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Seeking advice on creating chocolate "film strip" for cake


LucyInAust
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Hello,

 

I've been asked to make a cake with an edible film strip style ribbon (NOT made of fondant) and I'm trying to work out a solution given limited time (2 weeks) and limited skills (a lifetime's worth of lack of decorating skills and attention to detail!).

 

Ideally I'd love to use a chocolate transfer sheet ... but the only ones I can find are in the USA (I'm in Australia) and the shipping time makes that impractical.  I've been googling and not seen a decent alternative that I think I can do (actually I haven't even found something that is edible that I think looks good, even from professionals!!)!  Fondant would be the most obvious solution but I've been given the instructions of no fondant (but maybe they wouldn't notice a strip?!) ... but chocolate seems possible.

 

Some ideas I've thought of and would love feedback ...

  • Could I use old film negatives as a transfer?  Cut out the frames and then use the strips?   (am I going to kill anyone with chemicals?!!)
  • Could I create acetone strips by trying to stamp/cut out something that sort of looks like a film strip?  Use it as a stencil instead?
  • Piping on to acetate using an image behind as a guide?  I can't say I have very steady hands so am thinking it would be very wonky?!!!
  • If I did the outline in dark chocolate would I need a white chocolate layer to make it transfer onto a buttercream cake?

 

I have a chocolate tempering machine, most likely to be using Callebaut 54% but could use Lindt 70%/85%/90%.

 

I've really only used transfer sheets directly on to dipped chocolate, and acetate to create random curls for decorations ... I'm wondering about the logistics of getting the chocolate on the strips, keeping it shaped for the cake (I think the cake is square ... but maybe it might be round?!) and also transferring them on to the cake?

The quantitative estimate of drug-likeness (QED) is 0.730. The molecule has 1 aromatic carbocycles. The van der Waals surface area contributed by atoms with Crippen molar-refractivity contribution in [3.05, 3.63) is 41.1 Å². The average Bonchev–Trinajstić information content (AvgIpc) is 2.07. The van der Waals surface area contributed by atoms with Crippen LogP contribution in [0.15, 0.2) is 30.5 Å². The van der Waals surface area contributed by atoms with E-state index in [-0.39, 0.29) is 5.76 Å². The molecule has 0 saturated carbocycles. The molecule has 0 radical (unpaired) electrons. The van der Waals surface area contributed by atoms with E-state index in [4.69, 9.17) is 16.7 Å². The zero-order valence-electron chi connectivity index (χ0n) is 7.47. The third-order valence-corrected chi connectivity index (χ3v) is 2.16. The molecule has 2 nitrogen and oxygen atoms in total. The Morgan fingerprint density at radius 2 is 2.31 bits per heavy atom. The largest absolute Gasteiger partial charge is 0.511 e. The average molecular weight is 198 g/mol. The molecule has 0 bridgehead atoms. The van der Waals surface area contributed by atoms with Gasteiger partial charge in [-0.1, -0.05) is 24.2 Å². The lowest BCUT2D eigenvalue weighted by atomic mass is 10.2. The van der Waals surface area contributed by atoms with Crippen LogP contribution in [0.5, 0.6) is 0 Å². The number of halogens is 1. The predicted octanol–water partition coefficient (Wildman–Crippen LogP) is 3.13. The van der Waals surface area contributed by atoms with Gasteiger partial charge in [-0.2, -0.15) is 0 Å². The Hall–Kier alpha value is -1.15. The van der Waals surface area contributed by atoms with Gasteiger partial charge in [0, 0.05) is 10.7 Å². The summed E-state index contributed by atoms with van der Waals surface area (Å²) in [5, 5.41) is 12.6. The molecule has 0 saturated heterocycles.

(back up plan ... plain ribbon!!!)

 

Would love any advice!  Thanks!!

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Hey Lucy, your location says Victoria. If you're in Melbourne, check out Savour Chocolate and Patisserie School in Brunswick, they always have transfer sheets in stock, but the size is probably not long enough to apply all the way around a cake, you'd need multiple strips. They also sell rolls of acetate strips which you could pipe designs directly on to. You'd have to be quick at piping to get the designs piped whilst the chocolate remained flexible enough to shape around the cake though.

 

I've seen chocolate applied to acetate and then whilst still semi-set applied directly around a cake, where it will shrink in and hug the cake, you just peel the acetate off after 20 minutes in the fridge if your chocolate is in temper. Alternatively, you could line the outside of the cake tin with baking paper, wait for the strip to be semi-set, wrap it around the cake tin + paper, let it set, slide it off, then carefully slide it over the cake (it should larger than the cake if you use the outside of the tin) but this way I think would be trickier depending on your decorations on the cake.

 

Do you know how to check your chocolate is in temper? I assume you've used the machine before if you have one ;) Is it a melting tank or an actual tempering machine?

 

Edit to add: I definitely wouldn't use old camera film.

 

Chris (also in Victoria :D)

Edited by keychris (log)